by Darby19d on Aug 12, 2005 Vehicle: 2003 Nissan Frontier 2dr King Cab SVE-V6 4WD SB (3.3L 6cyl S/C 5M)
My Frontier is a great truck: fun to drive, comfortable, reliable, does everything I ask it to without complaining. But my only complaint is that it sucks gas like no one else's business. I average about 15-16 MPG. Granted, I live in the city, which isn't optimal for fuel efficiency, but it still hurts the pocket book. It still get's below average gas milage on the freeway (about 16-17 MPG), but it's still better than in the city. My recommendation, if you do a lot of freeway driving or don't live in the city, it's a great truck to drive. If you live in the city, you better be rich.
Nissan's compact pickup rolls into 2003 with many new enhancements. Most interesting is a power-operated retractable top. The "Open Sky" top -- essentially a giant sunroof -- is optional on Crew Cab models. For safety, Nissan has added standard dual-stage front airbags for Crew Cabs, standard LATCH child seat anchors on King Cabs and Crew cabs, an optional stability control system and an optional tire pressure monitoring system. Other changes for 2003 include 10 more horsepower for normally aspirated V6 models, a driver seat-height adjuster and standard Electronic Brakeforce Distribution (EBD). King Cabs now have standard ABS, a new storage bin and a new first aid kit (V6 only).
Nissan has been building trucks for the U.S. market since 1958. Now in its seventh generation of pickup offerings, the company's 2003 Frontier-badged model is the result of constant improvement since the last major redesign in 1998. This year, Nissan has focused on safety, as well as fun. A stability control system is available, as is a tire-pressure monitor. Both are industry firsts for a compact pickup. A wide variety of bodies, features and trim levels are the Frontier's best attributes. The lineup ranges from a basic (and inexpensive) two-wheel drive King Cab to the supercharged Crew Cab long bed. The supercharged S/C trucks are pricey, which is perhaps why Nissan offers value versions (the SVE trim) for the King Cab and Crew Cab. If your compact pickup needs are quite specific, the Frontier might be your truck. But we certainly recommend shopping around. The Toyota Tacoma, in particular, is another compact pickup you'll want to consider.
Body Styles, Trim Levels, and Options
The Frontier is highly configurable to better match your particular needs. There are two main body styles: King Cab and Crew Cab. The King Cab is Nissan's extended-cab pickup. It has front bucket seats and additional seating for two passengers in fold-down rear jump seats. Available trim levels include the no-frills standard truck and four-cylinder XE, the V6-powered XE and SE and the supercharged S/C and SVE. The S/C is the most feature-laden. Those looking for power and a smaller price tag should consider the more reasonably priced SVE. Four-wheel drive is available on most of these models, but if you just want the tough look of a 4WD, Nissan offers the Desert Runner, 2WD King Cab featuring the same heavy-duty chassis, ride height and stance as the 4WD Frontier.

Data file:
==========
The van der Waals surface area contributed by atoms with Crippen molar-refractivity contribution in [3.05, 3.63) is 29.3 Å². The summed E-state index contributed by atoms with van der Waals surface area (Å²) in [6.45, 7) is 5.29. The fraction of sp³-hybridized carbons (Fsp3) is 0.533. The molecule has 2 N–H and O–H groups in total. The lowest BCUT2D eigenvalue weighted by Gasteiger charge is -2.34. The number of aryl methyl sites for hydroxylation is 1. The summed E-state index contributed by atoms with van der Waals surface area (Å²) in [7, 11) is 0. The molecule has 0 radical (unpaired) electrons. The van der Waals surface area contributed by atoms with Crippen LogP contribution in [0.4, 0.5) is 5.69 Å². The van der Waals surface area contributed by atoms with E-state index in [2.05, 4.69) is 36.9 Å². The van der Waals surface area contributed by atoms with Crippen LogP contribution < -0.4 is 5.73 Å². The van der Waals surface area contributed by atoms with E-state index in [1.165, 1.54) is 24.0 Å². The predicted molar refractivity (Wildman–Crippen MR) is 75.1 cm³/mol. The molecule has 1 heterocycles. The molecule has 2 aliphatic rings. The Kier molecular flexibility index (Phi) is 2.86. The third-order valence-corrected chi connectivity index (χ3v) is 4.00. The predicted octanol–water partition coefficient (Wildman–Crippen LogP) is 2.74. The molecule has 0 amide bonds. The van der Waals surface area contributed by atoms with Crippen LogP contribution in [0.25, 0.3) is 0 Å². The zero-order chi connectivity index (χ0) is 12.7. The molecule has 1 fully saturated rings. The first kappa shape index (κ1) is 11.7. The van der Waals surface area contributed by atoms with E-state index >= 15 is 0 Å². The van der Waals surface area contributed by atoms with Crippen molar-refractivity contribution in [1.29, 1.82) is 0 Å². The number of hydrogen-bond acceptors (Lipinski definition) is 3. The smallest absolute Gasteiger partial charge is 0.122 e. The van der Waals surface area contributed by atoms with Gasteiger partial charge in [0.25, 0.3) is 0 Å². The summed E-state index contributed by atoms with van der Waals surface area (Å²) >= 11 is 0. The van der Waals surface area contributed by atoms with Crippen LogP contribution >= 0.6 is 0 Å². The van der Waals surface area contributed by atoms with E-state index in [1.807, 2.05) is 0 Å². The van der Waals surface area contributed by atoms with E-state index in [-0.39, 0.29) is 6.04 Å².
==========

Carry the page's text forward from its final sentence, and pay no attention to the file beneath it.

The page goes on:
Compared to the King Cab, the Frontier Crew Cab has a larger cabin with expanded rear-seat accommodations. Rear forward-hinged doors offer improved access to seats. The V6 (normally aspirated and supercharged) is the only engine available, and trim levels are the same except that there is no standard Crew Cab. In the past, the Crew Cab only came with a truncated 56.3-inch cargo bed, but last year Nissan began offering the Crew Cab Long Bed.
Powertrains and Performance
A supercharged 3.3-liter V6 is the most powerful engine, and it makes 210 horsepower and 246 pound-feet of torque when mated to the four-speed automatic transmission (the five-speed manual drops the torque rating to 231 lb-ft). There's also a normally aspirated V6 worth 180 hp and a 2.4-liter four that produces 143 hp. If you want to tow, our suggestion is either V6 and the automatic transmission. This configuration gives the Frontier its maximum tow rating of 5,000 pounds. Four-wheel drive is available on V6 trucks only.
Nissan has upped the safety ante for 2003 with the addition of optional Vehicle Dynamic Control (VDC) and an optional tire-pressure monitor. ABS is standard on all trucks. The NHTSA has given the Frontier Crew Cab very good crash test scores. The IIHS, however, has indicated that the Frontier fares poorly in frontal offset crashes, as shown by its test of a 1998 Frontier regular cab.
Interior Design and Special Features
The Frontier's cabin is one of the better ones available in the compact pickup class. A common complaint for the Crew Cab since its introduction, however, has been its cramped rear seat. A shortage of rear legroom is the major culprit.
Nissan likes to tout that its supercharged V6 offers the most horsepower in any V6 compact pickup. While true, we've found that real-world results are a bit disappointing. The supercharged engine has great off-idle responses but runs out of breath quickly. Off-road performance is about average for this class of truck.